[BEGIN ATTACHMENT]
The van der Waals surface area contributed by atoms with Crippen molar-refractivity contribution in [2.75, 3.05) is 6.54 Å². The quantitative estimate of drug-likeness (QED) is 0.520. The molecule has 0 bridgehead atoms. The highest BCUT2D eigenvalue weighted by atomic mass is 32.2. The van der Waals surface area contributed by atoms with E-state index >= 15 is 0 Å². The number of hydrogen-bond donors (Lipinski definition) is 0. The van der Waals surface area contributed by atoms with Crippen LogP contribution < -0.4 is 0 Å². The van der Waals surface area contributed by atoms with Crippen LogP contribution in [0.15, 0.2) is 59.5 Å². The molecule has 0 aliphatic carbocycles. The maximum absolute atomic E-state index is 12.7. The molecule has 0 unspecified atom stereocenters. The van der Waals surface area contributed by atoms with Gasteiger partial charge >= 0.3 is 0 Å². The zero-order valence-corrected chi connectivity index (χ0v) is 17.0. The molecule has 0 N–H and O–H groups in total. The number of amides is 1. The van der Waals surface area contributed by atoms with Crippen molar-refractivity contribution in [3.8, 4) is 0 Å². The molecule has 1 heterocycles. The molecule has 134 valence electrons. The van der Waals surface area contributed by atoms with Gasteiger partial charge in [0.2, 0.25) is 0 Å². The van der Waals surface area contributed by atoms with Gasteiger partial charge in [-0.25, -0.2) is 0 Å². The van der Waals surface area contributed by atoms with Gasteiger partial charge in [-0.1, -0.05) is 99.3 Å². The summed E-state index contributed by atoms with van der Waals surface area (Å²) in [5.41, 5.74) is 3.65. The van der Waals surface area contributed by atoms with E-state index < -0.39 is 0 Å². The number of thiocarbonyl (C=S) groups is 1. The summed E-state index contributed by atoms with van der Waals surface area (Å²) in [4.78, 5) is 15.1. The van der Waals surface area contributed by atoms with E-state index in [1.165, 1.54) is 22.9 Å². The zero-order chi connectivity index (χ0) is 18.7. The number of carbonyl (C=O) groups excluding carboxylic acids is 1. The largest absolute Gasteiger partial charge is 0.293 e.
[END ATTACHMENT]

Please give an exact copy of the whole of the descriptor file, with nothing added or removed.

The van der Waals surface area contributed by atoms with Crippen molar-refractivity contribution in [2.75, 3.05) is 6.54 Å². The quantitative estimate of drug-likeness (QED) is 0.520. The molecule has 0 bridgehead atoms. The highest BCUT2D eigenvalue weighted by atomic mass is 32.2. The van der Waals surface area contributed by atoms with E-state index >= 15 is 0 Å². The number of hydrogen-bond donors (Lipinski definition) is 0. The van der Waals surface area contributed by atoms with Crippen LogP contribution < -0.4 is 0 Å². The van der Waals surface area contributed by atoms with Crippen LogP contribution in [0.15, 0.2) is 59.5 Å². The molecule has 0 aliphatic carbocycles. The maximum absolute atomic E-state index is 12.7. The molecule has 0 unspecified atom stereocenters. The van der Waals surface area contributed by atoms with Gasteiger partial charge >= 0.3 is 0 Å². The zero-order valence-corrected chi connectivity index (χ0v) is 17.0. The molecule has 0 N–H and O–H groups in total. The number of amides is 1. The van der Waals surface area contributed by atoms with Crippen molar-refractivity contribution in [3.8, 4) is 0 Å². The molecule has 1 heterocycles. The molecule has 134 valence electrons. The van der Waals surface area contributed by atoms with Gasteiger partial charge in [0.2, 0.25) is 0 Å². The van der Waals surface area contributed by atoms with Gasteiger partial charge in [-0.25, -0.2) is 0 Å². The van der Waals surface area contributed by atoms with Gasteiger partial charge in [-0.1, -0.05) is 99.3 Å². The summed E-state index contributed by atoms with van der Waals surface area (Å²) in [5.41, 5.74) is 3.65. The van der Waals surface area contributed by atoms with E-state index < -0.39 is 0 Å². The number of thiocarbonyl (C=S) groups is 1. The summed E-state index contributed by atoms with van der Waals surface area (Å²) in [4.78, 5) is 15.1. The van der Waals surface area contributed by atoms with E-state index in [1.165, 1.54) is 22.9 Å². The zero-order chi connectivity index (χ0) is 18.7. The number of carbonyl (C=O) groups excluding carboxylic acids is 1. The largest absolute Gasteiger partial charge is 0.293 e.